White House confirms death of second American in Sudan

A second American has died in Sudan, the White House said on Wednesday, and US authorities are helping a small number of citizens seeking to leave the country during a ceasefire that has curbed fighting.

While sporadic violence continues, the ceasefire announced by the United States on Monday appears to be holding, White House national security spokesman John Kirby said.

"So we want to take advantage of that ceasefire to make sure that Americans know if they want to make the move ... we're gonna see what we can do to get them the information they need to link up with these ground routes," he said on CNN.

"It is still dangerous. I want to stress that. It is still dangerous, but the ceasefire seems to be holding or at least contributing to a reduction in violence."

The Biden administration was continuing to work with both the Sudanese army and the paramilitary force opposing it to extend the ceasefire to allow more humanitarian assistance, Kirby told reporters in a briefing earlier Wednesday.

The White House's comments came as fighting between Sudan's army and the paramilitary Rapid Support Forces (RSF) flared on the outskirts of the capital of Khartoum despite the truce aimed at quelling the 11-day conflict.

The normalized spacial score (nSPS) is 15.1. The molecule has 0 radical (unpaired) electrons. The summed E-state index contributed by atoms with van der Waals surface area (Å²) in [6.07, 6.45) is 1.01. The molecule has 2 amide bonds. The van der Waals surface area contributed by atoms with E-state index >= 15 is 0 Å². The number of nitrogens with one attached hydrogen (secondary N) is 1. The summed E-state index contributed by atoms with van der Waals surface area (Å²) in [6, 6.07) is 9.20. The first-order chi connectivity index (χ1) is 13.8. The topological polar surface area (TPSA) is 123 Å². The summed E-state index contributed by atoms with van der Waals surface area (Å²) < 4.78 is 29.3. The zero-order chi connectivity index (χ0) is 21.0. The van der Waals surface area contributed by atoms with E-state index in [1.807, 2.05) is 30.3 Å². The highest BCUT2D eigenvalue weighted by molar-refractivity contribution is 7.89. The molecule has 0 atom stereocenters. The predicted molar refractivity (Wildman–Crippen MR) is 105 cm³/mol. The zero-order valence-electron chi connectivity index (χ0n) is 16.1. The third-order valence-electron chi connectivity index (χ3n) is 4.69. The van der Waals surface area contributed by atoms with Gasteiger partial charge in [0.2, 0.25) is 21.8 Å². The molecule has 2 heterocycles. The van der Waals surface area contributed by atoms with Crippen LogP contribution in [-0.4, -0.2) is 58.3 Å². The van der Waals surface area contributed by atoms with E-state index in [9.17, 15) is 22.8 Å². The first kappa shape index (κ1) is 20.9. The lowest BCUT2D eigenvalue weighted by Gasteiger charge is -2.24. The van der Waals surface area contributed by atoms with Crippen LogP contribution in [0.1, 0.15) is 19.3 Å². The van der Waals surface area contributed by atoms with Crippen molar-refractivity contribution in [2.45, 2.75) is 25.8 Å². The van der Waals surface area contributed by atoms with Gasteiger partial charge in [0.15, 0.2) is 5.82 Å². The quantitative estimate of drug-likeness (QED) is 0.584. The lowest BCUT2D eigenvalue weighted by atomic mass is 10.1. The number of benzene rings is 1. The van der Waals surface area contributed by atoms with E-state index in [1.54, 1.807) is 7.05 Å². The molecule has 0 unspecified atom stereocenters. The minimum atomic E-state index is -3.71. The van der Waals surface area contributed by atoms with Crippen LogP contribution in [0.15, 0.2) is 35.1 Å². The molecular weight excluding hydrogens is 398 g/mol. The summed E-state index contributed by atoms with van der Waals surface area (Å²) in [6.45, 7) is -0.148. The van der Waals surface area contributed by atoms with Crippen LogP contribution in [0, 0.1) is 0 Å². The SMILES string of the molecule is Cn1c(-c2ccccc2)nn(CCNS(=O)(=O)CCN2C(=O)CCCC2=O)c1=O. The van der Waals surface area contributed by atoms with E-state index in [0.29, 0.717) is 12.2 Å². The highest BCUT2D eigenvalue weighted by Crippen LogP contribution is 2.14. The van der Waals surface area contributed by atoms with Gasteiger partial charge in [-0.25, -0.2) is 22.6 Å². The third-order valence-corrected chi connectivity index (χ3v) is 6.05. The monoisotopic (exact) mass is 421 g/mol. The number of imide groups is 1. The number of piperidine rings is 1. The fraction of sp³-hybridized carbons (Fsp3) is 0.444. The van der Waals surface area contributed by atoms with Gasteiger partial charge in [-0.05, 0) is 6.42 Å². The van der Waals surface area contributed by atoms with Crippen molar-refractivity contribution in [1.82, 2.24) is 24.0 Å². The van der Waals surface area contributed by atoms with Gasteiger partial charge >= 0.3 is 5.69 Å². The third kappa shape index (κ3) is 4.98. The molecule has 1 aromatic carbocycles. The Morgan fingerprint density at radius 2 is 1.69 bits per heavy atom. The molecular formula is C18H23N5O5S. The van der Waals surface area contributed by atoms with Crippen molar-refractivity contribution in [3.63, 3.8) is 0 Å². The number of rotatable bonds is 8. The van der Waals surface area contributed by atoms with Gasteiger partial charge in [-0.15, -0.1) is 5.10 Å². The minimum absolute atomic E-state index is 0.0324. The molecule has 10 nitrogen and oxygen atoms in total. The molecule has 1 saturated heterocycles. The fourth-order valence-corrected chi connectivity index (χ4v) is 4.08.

Levels of violence appear to have decreased significantly, Kirby said. "The levels are down, but we want to see the levels at zero," he said.

President Joe Biden has directed US officials to help as many Americans as possible, and they were "actively facilitating the departure of a relatively small number of Americans" who wanted to leave.

US officials have put that number in the dozens.

Some US citizens had arrived at Port Sudan to evacuate, and the United States was continuing to support other limited evacuation efforts via ground routes, he added.

USAID has deployed teams in the region and was prepared to help provide humanitarian assistance in the event the ceasefire was extended, Kirby told reporters.

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